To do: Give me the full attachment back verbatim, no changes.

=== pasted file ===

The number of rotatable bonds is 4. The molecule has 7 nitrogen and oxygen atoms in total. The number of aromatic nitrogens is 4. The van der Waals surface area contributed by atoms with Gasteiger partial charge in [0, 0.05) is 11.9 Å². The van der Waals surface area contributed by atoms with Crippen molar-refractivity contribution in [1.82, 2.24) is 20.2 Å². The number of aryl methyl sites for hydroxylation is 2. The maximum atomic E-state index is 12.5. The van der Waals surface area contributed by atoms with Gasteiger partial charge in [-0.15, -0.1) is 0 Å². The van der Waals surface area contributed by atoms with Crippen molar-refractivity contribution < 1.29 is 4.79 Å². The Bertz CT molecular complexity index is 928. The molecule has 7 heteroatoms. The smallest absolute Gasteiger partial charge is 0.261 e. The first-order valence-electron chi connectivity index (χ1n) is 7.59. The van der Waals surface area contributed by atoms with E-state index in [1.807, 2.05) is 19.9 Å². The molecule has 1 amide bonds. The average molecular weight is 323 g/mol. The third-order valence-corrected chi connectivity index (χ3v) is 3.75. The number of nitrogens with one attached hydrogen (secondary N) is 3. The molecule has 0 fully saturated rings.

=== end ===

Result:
The number of rotatable bonds is 4. The molecule has 7 nitrogen and oxygen atoms in total. The number of aromatic nitrogens is 4. The van der Waals surface area contributed by atoms with Gasteiger partial charge in [0, 0.05) is 11.9 Å². The van der Waals surface area contributed by atoms with Crippen molar-refractivity contribution in [1.82, 2.24) is 20.2 Å². The number of aryl methyl sites for hydroxylation is 2. The maximum atomic E-state index is 12.5. The van der Waals surface area contributed by atoms with Gasteiger partial charge in [-0.15, -0.1) is 0 Å². The van der Waals surface area contributed by atoms with Crippen molar-refractivity contribution < 1.29 is 4.79 Å². The Bertz CT molecular complexity index is 928. The molecule has 7 heteroatoms. The smallest absolute Gasteiger partial charge is 0.261 e. The first-order valence-electron chi connectivity index (χ1n) is 7.59. The van der Waals surface area contributed by atoms with E-state index in [1.807, 2.05) is 19.9 Å². The molecule has 1 amide bonds. The average molecular weight is 323 g/mol. The third-order valence-corrected chi connectivity index (χ3v) is 3.75. The number of nitrogens with one attached hydrogen (secondary N) is 3. The molecule has 0 fully saturated rings.